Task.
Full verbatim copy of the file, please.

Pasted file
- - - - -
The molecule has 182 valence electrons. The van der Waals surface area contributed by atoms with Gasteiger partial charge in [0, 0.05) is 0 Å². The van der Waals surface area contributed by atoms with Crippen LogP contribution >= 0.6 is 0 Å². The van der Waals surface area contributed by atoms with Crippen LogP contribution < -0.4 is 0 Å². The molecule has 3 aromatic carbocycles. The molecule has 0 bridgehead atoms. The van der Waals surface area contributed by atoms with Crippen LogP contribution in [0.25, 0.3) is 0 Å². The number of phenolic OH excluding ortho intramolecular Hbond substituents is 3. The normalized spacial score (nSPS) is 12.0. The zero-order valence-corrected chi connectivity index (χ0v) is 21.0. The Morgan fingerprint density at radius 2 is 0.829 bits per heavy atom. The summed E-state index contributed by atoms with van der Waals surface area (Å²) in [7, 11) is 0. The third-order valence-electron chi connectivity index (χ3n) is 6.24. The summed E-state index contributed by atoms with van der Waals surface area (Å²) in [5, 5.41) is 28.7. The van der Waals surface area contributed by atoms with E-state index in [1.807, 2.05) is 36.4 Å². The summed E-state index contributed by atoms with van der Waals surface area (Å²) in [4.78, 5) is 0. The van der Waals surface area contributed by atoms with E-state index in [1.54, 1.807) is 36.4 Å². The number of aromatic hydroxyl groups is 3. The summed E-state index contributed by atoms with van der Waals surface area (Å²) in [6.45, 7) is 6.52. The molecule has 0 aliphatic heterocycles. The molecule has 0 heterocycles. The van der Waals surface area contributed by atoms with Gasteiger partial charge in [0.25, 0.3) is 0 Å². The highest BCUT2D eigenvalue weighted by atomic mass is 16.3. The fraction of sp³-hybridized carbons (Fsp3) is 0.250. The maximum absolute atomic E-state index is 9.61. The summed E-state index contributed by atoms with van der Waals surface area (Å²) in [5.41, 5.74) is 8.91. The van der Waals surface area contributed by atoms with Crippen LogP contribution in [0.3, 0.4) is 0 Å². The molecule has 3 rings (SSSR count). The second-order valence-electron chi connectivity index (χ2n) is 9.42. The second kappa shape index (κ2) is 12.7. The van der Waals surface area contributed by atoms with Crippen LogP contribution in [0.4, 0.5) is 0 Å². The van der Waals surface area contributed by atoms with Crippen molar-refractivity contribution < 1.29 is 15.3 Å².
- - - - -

The molecule has 182 valence electrons. The van der Waals surface area contributed by atoms with Gasteiger partial charge in [0, 0.05) is 0 Å². The van der Waals surface area contributed by atoms with Crippen LogP contribution >= 0.6 is 0 Å². The van der Waals surface area contributed by atoms with Crippen LogP contribution < -0.4 is 0 Å². The molecule has 3 aromatic carbocycles. The molecule has 0 bridgehead atoms. The van der Waals surface area contributed by atoms with Crippen LogP contribution in [0.25, 0.3) is 0 Å². The number of phenolic OH excluding ortho intramolecular Hbond substituents is 3. The normalized spacial score (nSPS) is 12.0. The zero-order valence-corrected chi connectivity index (χ0v) is 21.0. The Morgan fingerprint density at radius 2 is 0.829 bits per heavy atom. The summed E-state index contributed by atoms with van der Waals surface area (Å²) in [7, 11) is 0. The third-order valence-electron chi connectivity index (χ3n) is 6.24. The summed E-state index contributed by atoms with van der Waals surface area (Å²) in [5, 5.41) is 28.7. The van der Waals surface area contributed by atoms with E-state index in [1.807, 2.05) is 36.4 Å². The summed E-state index contributed by atoms with van der Waals surface area (Å²) in [4.78, 5) is 0. The van der Waals surface area contributed by atoms with E-state index in [1.54, 1.807) is 36.4 Å². The number of aromatic hydroxyl groups is 3. The summed E-state index contributed by atoms with van der Waals surface area (Å²) in [6.45, 7) is 6.52. The molecule has 0 aliphatic heterocycles. The molecule has 0 heterocycles. The van der Waals surface area contributed by atoms with Gasteiger partial charge in [0.25, 0.3) is 0 Å². The highest BCUT2D eigenvalue weighted by atomic mass is 16.3. The fraction of sp³-hybridized carbons (Fsp3) is 0.250. The maximum absolute atomic E-state index is 9.61. The summed E-state index contributed by atoms with van der Waals surface area (Å²) in [5.41, 5.74) is 8.91. The van der Waals surface area contributed by atoms with Crippen LogP contribution in [0.3, 0.4) is 0 Å². The molecule has 3 rings (SSSR count). The second-order valence-electron chi connectivity index (χ2n) is 9.42. The second kappa shape index (κ2) is 12.7. The van der Waals surface area contributed by atoms with Crippen LogP contribution in [0.4, 0.5) is 0 Å². The van der Waals surface area contributed by atoms with Crippen molar-refractivity contribution < 1.29 is 15.3 Å².